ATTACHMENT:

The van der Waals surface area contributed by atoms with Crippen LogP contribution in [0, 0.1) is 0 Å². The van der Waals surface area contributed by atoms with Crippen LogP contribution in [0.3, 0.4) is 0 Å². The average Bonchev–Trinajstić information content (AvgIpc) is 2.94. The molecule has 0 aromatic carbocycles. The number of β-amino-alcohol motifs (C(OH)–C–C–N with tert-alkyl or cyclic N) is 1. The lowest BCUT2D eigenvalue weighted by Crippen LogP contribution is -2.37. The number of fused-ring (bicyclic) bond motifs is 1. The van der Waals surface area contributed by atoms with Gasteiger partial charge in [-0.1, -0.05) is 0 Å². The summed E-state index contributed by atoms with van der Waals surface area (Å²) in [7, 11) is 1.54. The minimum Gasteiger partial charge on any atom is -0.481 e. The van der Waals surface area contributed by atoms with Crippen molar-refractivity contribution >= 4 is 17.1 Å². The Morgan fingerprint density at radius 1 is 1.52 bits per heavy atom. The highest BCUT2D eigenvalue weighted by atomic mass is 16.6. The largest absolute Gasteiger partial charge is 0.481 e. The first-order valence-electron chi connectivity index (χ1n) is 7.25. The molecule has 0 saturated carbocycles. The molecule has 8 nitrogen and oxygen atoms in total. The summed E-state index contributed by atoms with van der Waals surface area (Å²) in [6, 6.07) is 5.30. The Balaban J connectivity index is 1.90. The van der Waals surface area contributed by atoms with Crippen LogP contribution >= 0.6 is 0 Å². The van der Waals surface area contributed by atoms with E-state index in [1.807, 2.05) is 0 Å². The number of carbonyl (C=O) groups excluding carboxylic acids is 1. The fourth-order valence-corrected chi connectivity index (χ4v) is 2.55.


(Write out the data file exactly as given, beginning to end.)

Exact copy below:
The van der Waals surface area contributed by atoms with Crippen LogP contribution in [0, 0.1) is 0 Å². The van der Waals surface area contributed by atoms with Crippen LogP contribution in [0.3, 0.4) is 0 Å². The average Bonchev–Trinajstić information content (AvgIpc) is 2.94. The molecule has 0 aromatic carbocycles. The number of β-amino-alcohol motifs (C(OH)–C–C–N with tert-alkyl or cyclic N) is 1. The lowest BCUT2D eigenvalue weighted by Crippen LogP contribution is -2.37. The number of fused-ring (bicyclic) bond motifs is 1. The van der Waals surface area contributed by atoms with Gasteiger partial charge in [-0.1, -0.05) is 0 Å². The summed E-state index contributed by atoms with van der Waals surface area (Å²) in [7, 11) is 1.54. The minimum Gasteiger partial charge on any atom is -0.481 e. The van der Waals surface area contributed by atoms with Crippen molar-refractivity contribution >= 4 is 17.1 Å². The Morgan fingerprint density at radius 1 is 1.52 bits per heavy atom. The highest BCUT2D eigenvalue weighted by atomic mass is 16.6. The largest absolute Gasteiger partial charge is 0.481 e. The first-order valence-electron chi connectivity index (χ1n) is 7.25. The molecule has 0 saturated carbocycles. The molecule has 8 nitrogen and oxygen atoms in total. The summed E-state index contributed by atoms with van der Waals surface area (Å²) in [6, 6.07) is 5.30. The Balaban J connectivity index is 1.90. The van der Waals surface area contributed by atoms with Crippen LogP contribution >= 0.6 is 0 Å². The van der Waals surface area contributed by atoms with E-state index in [1.807, 2.05) is 0 Å². The number of carbonyl (C=O) groups excluding carboxylic acids is 1. The fourth-order valence-corrected chi connectivity index (χ4v) is 2.55.